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Water for drought affected

Water for drought affected

letekidan.berhane 18 March 2016

Millions of  people need humanitarian support in Ethiopia due to the El Nino and climate change effects, currently. The drought is the worst of the kind the country experienced. Yet, the drought impact is not as serious compared to those of similar emergencies in the past as the country has been growing resilient during the last 30 years. Nonetheless, shortage of water as well as human and cattle food are affecting communities in different parts. The Ethiopian government plays lead role in addressing needs of the people affected. Six of the 15 ActionAid Ethiopia intervention areas are among those affected by the drought.

Accordingly, ActionAid has been responding to the need in affected areas. For example, it is distributing drinking water for people and cattle  in Janamora woreda of the Amhara Regional State. Actionaid with the support of Ayuda en Accion  and in collaboration with the Woreda Government, is  also engaged in developing shallow and hand dug wells as part of the  long term solution.ActionAid allocated a total of 3.3 million birr for the clean water supply in six affected kebeles in Janamora beginning two months ago. So far, a total of 1,203,050 birr has been used availing drinking water to 9,300 people and their cattle. The amount includes the cost of 160 donkeys and 360 Jeri cans distributed to community members located in areas inaccessible for tracks distributing water.

ActionAid, the woreda government and Concern World Wide joined efforts to address the water, food aid and supplementary food distribution respectively.

Fenta Teshager and his four friends traveled 12 hours from their village of worke kebele to Mekane Birhan town to collect Jeri cans supplied by ActionAid. In addition, Fenta, a father of three, said that he and other young people in his village support the elderly and weak people in fetching water from distant water sources.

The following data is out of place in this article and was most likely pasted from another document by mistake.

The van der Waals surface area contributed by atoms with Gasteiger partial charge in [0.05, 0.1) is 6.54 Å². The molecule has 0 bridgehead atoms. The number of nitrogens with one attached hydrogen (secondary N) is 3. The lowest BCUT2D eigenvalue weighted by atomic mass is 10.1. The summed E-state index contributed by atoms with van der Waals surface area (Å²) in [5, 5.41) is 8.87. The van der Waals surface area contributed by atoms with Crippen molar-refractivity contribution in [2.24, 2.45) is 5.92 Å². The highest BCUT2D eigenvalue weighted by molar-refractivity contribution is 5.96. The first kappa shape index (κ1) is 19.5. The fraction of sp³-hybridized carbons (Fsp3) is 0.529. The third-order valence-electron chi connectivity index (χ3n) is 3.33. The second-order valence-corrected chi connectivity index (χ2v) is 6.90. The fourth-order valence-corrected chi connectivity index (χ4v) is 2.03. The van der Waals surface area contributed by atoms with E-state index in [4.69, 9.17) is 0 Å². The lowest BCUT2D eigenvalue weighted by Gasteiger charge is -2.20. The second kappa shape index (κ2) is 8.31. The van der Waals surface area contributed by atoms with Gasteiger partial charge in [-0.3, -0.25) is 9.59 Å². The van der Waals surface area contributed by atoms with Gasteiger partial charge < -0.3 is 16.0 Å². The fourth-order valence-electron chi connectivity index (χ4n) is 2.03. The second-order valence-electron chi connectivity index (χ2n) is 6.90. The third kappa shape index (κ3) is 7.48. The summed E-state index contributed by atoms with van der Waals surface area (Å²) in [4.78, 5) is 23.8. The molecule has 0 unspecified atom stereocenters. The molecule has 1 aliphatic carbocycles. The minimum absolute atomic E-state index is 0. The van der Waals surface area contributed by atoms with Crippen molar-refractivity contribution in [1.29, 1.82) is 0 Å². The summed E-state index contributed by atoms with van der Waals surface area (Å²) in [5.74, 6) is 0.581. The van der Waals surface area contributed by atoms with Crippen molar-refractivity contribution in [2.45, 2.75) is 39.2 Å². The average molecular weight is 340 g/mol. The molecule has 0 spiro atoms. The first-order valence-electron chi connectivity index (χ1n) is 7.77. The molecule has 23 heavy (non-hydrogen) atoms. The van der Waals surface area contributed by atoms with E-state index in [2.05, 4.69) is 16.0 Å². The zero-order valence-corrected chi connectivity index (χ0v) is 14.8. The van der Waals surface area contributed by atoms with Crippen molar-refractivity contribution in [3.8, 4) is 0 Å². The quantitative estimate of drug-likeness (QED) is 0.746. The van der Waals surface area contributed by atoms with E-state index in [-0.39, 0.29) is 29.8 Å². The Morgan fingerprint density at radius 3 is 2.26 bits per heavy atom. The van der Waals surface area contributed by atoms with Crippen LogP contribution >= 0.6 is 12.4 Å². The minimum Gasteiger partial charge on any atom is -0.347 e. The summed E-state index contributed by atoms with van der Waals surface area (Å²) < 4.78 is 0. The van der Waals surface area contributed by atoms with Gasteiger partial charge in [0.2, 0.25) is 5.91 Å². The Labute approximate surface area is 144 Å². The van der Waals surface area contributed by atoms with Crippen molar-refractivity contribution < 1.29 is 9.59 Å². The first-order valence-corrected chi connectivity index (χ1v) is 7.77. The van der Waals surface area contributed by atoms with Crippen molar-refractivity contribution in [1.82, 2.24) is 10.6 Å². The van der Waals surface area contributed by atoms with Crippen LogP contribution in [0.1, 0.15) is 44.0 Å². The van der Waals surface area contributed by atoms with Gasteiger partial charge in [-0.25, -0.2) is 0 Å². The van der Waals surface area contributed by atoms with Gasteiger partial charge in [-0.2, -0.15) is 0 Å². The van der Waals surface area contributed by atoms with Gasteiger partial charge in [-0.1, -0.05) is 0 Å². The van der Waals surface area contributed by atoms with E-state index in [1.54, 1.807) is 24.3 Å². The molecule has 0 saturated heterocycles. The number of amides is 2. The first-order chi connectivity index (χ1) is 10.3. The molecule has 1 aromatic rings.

In response to how serious the water shortage is, Fenta said, “water shortage had been a problem in our area even before the drought.  We used to travel two to three hours to find water before the draught, now we spend up to 12 hours to and from the nearest water sources in the area. Sometimes, people cannot return home with the water until sun set. We used to fetch water with heavy traditional pots made of mud. This would have been unmanageable doe to the distance now.    Also thanks to ActionAid’s support of donkeys people no more carry water from the distant water sources.”

In areas accessible to tracks, ActionAid placed water tankers  that are filled twice a day. Teguada Mekonen, 20 is in charge of supervising the water tracking here. She said,” this location made collecting water  easier for students who put their Jeri cans in the  line  in the morning and go back home with water after class.”

Janamora is one of the food insecure woredas in North Gonder Zone of the State. As a development partner of the Janamora community, ActionAid intervened supporting the peopoe and their organizations in building capacities against poverty for the past ten years. Working in  collaboration with the Woreda Government, ActionAid has been supporting  the community in parts of the woreda to access clean water, health, education and other service facilities. 

Teguada Mekonen